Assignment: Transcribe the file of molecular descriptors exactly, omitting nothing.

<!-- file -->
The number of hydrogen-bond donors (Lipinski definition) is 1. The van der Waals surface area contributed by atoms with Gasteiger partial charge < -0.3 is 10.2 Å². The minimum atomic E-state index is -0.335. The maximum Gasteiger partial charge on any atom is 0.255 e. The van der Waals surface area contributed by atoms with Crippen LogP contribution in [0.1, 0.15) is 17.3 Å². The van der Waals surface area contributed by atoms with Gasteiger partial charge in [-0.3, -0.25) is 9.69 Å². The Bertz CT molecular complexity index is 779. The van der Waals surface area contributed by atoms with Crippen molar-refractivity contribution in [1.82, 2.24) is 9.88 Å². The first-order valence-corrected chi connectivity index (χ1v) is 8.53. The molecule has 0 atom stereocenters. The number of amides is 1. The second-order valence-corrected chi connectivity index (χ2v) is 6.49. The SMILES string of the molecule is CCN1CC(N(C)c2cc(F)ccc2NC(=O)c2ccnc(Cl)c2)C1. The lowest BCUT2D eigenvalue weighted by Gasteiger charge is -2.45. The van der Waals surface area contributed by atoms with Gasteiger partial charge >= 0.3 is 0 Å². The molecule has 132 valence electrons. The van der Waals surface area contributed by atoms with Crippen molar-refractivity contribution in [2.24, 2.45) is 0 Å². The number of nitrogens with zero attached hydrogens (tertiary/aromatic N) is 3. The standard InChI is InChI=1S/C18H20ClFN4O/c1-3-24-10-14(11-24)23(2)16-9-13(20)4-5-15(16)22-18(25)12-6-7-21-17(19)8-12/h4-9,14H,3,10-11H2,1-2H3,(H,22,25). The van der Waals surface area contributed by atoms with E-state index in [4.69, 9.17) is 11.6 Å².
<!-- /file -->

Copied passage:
The number of hydrogen-bond donors (Lipinski definition) is 1. The van der Waals surface area contributed by atoms with Gasteiger partial charge < -0.3 is 10.2 Å². The minimum atomic E-state index is -0.335. The maximum Gasteiger partial charge on any atom is 0.255 e. The van der Waals surface area contributed by atoms with Crippen LogP contribution in [0.1, 0.15) is 17.3 Å². The van der Waals surface area contributed by atoms with Gasteiger partial charge in [-0.3, -0.25) is 9.69 Å². The Bertz CT molecular complexity index is 779. The van der Waals surface area contributed by atoms with Crippen molar-refractivity contribution in [1.82, 2.24) is 9.88 Å². The first-order valence-corrected chi connectivity index (χ1v) is 8.53. The molecule has 0 atom stereocenters. The number of amides is 1. The second-order valence-corrected chi connectivity index (χ2v) is 6.49. The SMILES string of the molecule is CCN1CC(N(C)c2cc(F)ccc2NC(=O)c2ccnc(Cl)c2)C1. The lowest BCUT2D eigenvalue weighted by Gasteiger charge is -2.45. The van der Waals surface area contributed by atoms with Gasteiger partial charge >= 0.3 is 0 Å². The molecule has 132 valence electrons. The van der Waals surface area contributed by atoms with Crippen molar-refractivity contribution in [2.24, 2.45) is 0 Å². The number of nitrogens with zero attached hydrogens (tertiary/aromatic N) is 3. The standard InChI is InChI=1S/C18H20ClFN4O/c1-3-24-10-14(11-24)23(2)16-9-13(20)4-5-15(16)22-18(25)12-6-7-21-17(19)8-12/h4-9,14H,3,10-11H2,1-2H3,(H,22,25). The van der Waals surface area contributed by atoms with E-state index in [4.69, 9.17) is 11.6 Å².